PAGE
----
The perpetual proliferation of botnets is hardly surprising when one considers just how easy it is for the bad guys to hijack computers without tipping off the users.
Botnets have long used a variety of configurations, in part to disguise their control mechanisms -- see What a Botnet Looks Like. But as user-friendly but insecure applications continue to become available -- especially social networking programs used by the non-tech-savvy -- hackers have an ever growing number of security holes to choose from. They're also getting smarter about building resilient architectures, according to botnet hunters who have monitored recent activity.
Here are four reasons the botnet fight is getting harder, and what to do about it:
1. Operating below the radar
While much of the attention lately has been on botnet activity related to the Conficker worm (see Conficker Group: Worm 4.6 Million Strong), researchers say some of the largest botnets have largely escaped media attention. And that's how the bad guys like it.
Alex Lanstein, senior security researcher at FireEye Inc., a security vendor based in the San Francisco Bay area, said this is because their overlords don't want to make news and let people know their machines are infected. Cimbot, for example, is a piece of malware that has been used to create a botnet that now accounts for about 15 percent of the world's spam, he said.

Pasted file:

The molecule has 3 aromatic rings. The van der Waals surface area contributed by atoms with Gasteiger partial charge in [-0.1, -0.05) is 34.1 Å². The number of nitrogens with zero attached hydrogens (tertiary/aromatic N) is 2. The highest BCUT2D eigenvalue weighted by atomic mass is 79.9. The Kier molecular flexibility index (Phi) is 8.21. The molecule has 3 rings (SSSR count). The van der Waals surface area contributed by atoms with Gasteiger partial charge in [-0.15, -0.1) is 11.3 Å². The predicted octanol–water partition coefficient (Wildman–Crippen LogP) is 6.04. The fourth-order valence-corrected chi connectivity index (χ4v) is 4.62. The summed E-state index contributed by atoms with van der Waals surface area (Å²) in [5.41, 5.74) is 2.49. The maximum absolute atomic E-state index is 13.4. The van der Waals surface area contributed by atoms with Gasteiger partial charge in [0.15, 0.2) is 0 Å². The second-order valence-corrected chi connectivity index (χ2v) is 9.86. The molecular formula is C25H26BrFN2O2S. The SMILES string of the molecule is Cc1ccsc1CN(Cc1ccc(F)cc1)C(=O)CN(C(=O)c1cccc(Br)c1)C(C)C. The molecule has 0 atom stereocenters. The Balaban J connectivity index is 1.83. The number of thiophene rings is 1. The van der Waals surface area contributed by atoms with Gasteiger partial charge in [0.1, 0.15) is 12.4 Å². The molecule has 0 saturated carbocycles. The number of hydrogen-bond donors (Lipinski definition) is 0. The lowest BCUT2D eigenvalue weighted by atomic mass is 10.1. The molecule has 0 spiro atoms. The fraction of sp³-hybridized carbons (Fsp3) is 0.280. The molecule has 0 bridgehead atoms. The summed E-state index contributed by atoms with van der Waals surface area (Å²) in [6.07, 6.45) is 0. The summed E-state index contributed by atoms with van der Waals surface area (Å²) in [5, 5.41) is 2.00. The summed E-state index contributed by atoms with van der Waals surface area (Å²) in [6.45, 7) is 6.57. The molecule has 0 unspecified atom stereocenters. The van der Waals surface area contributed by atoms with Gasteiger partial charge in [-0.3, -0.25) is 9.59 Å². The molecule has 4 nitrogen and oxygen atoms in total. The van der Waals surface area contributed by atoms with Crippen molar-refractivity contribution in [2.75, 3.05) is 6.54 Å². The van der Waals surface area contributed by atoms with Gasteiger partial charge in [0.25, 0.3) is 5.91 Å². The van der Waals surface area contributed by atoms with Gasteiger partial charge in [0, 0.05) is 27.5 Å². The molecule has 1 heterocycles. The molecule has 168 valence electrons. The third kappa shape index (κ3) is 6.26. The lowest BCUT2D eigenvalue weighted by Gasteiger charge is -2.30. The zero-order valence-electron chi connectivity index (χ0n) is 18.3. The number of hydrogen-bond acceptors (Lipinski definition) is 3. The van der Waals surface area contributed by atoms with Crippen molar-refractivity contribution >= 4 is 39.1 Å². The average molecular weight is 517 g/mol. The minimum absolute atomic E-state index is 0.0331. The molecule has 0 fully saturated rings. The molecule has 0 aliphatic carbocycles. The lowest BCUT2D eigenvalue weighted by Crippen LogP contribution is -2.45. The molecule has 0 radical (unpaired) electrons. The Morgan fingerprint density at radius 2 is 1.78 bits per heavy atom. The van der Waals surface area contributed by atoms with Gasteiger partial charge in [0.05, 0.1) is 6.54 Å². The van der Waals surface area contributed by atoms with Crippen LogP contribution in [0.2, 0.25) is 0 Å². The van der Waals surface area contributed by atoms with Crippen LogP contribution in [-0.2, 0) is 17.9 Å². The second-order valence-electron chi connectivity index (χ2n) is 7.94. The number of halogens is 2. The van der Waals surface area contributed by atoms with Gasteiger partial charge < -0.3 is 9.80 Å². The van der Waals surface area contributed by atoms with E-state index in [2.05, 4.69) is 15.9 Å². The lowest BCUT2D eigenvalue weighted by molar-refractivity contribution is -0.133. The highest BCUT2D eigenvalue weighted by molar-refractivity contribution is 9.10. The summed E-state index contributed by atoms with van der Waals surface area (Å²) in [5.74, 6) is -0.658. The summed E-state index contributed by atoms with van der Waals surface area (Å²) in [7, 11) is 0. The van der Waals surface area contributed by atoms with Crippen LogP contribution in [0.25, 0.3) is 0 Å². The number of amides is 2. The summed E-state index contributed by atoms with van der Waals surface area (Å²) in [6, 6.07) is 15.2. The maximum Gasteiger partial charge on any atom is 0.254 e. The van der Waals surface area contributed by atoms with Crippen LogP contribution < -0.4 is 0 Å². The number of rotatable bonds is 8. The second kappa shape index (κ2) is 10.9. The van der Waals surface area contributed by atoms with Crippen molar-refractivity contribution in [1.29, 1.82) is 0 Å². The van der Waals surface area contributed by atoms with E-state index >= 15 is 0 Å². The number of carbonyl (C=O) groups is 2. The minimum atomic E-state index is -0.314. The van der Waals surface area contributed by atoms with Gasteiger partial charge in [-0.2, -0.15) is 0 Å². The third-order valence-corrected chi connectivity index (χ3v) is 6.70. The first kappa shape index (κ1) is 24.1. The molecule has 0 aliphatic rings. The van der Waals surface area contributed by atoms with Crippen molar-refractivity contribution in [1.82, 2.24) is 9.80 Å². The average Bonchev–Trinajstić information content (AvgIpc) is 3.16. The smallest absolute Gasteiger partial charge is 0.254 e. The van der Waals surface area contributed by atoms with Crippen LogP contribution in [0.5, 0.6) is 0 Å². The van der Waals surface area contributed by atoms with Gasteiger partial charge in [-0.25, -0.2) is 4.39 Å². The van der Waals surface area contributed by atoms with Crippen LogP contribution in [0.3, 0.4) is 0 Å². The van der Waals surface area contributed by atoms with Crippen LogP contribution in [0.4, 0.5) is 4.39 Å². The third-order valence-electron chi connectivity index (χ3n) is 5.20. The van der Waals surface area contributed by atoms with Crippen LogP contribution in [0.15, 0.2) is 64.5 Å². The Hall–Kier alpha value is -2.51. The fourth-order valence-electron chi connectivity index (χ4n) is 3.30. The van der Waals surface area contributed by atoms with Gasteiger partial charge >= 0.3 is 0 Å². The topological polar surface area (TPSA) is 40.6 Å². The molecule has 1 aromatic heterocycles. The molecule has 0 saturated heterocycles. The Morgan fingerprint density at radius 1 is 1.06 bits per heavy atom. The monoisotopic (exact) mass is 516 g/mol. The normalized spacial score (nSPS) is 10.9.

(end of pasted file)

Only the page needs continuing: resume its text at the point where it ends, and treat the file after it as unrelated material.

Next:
Paul Royal, principal researcher at Atlanta-based security vendor Purewire Inc., has found several other examples of botnet herders operating below the radar. In one experiment he participated in, Project ZeroPack, he found that automated obfuscation techniques allow the bad guys to engage in such activities as server-side polymorphism. With malware morphing regularly, traditional antivirus vendors have more trouble keeping up with the right AV signatures. The Waledac botnet has used this method with much success.
Meanwhile, he said, hackers are moving away from the centralized command-and-control botnet structure in favor of a more peer-to-peer-based architecture. This is unfortunate because with the more centralized structure, security researchers at least have one large target to aim at. The P2P approach means more smaller targets that are tougher to aim at, he said.
"Conficker.C, Storm and Waledec have all moved from centralized architecture to peer-to-peer-based architecture," Royal said.
2. Malware can shield itself
Among the problems security researchers have encountered when trying to track and shut down botnets is that the newer worms used to build botnets are using strong cryptography to protect the command-and-control centers, said Paul Kocher, president and chief scientist at Cryptography Research.